Wordsworth wrote an endless poem in blank verse on” the growth of a poet’s mind.”  I shall attempt a more modest feat for a more distracted age: a blog, “Things which a Lifetime of Trying to Be a Poet has Taught Me.”

There was a guest lecturer once.  I do not remember whom nor where nor when nor on what subject, but I do remember one question he asked us.  “On you way to class, how many leaves did you actually see?”  We had all passed a profusion of them in all their autumn glory, but no one could recall a single one.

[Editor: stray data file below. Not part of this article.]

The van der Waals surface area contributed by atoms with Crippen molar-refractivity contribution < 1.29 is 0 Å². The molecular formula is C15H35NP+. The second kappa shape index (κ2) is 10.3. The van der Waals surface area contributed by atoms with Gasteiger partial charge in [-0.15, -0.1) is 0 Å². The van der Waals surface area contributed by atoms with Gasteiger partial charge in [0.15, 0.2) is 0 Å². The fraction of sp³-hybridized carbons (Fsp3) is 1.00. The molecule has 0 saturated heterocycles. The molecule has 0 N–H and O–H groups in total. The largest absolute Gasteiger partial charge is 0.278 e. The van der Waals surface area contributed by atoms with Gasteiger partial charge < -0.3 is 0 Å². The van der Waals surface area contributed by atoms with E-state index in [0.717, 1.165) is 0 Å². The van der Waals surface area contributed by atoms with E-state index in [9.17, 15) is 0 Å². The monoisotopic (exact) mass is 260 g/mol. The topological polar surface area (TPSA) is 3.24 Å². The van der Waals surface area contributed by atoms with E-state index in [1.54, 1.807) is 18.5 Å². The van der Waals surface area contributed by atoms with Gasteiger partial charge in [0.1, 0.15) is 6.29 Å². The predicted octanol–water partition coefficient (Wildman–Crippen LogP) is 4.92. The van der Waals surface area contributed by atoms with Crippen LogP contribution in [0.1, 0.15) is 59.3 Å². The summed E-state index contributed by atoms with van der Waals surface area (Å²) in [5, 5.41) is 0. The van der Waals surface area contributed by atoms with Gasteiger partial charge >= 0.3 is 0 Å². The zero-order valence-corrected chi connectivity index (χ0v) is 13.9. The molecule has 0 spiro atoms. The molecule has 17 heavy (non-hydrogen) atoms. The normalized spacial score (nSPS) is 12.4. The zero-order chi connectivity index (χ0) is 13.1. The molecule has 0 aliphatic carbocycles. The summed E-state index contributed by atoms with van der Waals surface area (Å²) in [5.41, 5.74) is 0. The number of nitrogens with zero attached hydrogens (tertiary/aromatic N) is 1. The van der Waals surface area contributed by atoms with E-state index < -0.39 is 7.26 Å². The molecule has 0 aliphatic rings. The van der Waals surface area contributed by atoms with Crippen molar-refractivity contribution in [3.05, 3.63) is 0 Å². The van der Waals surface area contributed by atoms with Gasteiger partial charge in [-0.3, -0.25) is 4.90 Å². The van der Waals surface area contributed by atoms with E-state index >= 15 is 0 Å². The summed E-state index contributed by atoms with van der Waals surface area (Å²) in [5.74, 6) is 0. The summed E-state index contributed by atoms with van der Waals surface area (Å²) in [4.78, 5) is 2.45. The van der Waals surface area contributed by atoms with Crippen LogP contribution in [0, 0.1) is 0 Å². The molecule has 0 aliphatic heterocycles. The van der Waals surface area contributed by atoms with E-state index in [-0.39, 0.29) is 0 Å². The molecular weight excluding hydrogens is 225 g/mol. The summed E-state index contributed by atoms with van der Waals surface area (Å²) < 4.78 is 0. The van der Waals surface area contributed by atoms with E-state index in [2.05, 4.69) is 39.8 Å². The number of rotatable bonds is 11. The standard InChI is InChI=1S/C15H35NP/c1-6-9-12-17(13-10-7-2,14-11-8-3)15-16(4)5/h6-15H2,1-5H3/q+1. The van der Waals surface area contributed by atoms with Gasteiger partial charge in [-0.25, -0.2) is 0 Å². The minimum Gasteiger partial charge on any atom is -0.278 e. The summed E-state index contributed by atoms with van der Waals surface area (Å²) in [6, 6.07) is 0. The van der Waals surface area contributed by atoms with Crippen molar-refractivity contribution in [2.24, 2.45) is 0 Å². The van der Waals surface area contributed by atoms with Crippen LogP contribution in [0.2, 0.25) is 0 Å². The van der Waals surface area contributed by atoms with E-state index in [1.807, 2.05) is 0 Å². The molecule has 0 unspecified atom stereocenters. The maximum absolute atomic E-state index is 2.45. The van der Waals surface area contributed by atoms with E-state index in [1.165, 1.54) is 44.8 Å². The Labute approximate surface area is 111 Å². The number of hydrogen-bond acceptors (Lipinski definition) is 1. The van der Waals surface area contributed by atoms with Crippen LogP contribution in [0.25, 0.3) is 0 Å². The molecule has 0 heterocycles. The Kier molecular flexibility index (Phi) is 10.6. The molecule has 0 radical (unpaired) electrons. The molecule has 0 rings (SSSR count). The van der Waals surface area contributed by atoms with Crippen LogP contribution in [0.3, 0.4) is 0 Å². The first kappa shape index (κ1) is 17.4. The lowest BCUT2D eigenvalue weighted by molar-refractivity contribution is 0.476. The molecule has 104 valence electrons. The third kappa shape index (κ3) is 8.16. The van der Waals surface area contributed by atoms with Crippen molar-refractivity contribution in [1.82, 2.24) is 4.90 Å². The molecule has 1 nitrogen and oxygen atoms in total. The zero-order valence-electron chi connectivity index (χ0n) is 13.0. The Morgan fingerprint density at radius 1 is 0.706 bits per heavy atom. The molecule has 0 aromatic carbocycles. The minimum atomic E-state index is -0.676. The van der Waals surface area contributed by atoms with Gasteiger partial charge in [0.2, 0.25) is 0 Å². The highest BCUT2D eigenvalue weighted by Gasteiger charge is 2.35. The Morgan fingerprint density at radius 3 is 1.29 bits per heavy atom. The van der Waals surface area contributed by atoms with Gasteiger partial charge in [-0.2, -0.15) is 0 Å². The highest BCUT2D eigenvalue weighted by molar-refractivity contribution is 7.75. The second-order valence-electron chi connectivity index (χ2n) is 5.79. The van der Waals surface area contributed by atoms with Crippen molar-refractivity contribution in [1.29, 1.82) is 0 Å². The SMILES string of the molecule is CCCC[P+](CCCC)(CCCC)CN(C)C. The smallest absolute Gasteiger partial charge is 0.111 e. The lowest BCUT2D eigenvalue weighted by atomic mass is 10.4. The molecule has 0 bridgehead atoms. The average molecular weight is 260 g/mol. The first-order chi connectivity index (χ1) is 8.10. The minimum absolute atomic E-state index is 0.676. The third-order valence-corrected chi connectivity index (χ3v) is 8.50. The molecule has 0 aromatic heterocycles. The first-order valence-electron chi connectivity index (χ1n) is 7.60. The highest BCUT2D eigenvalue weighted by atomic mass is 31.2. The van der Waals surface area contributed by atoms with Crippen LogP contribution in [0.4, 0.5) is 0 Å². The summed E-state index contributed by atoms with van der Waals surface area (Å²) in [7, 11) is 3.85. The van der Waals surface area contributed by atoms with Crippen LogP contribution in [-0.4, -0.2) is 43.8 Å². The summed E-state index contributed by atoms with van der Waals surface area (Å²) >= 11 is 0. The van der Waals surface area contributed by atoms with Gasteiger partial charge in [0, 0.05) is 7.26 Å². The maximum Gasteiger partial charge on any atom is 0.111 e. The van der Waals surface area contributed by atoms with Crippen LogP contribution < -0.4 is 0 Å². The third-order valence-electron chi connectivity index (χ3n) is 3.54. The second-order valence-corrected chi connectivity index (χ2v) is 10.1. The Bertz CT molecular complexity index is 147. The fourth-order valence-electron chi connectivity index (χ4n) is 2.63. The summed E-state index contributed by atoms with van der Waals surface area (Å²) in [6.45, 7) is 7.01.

This poem did not flow from that lecture, which I believe was from a much later date, but from a particular finely veined maple leaf whose memory would make me think the lecturer had asked a very good question.


I’ll press you now in this great book

And then, years later, I will look

At your color and design

Preserved in such a fragile form!

And still with power my heart to warm

And prod my weary mind

To think of Him who made you

And your kind.

Remember: for more poetry like this, go to and order Stars Through the Clouds!

Donald T. Williams, PhD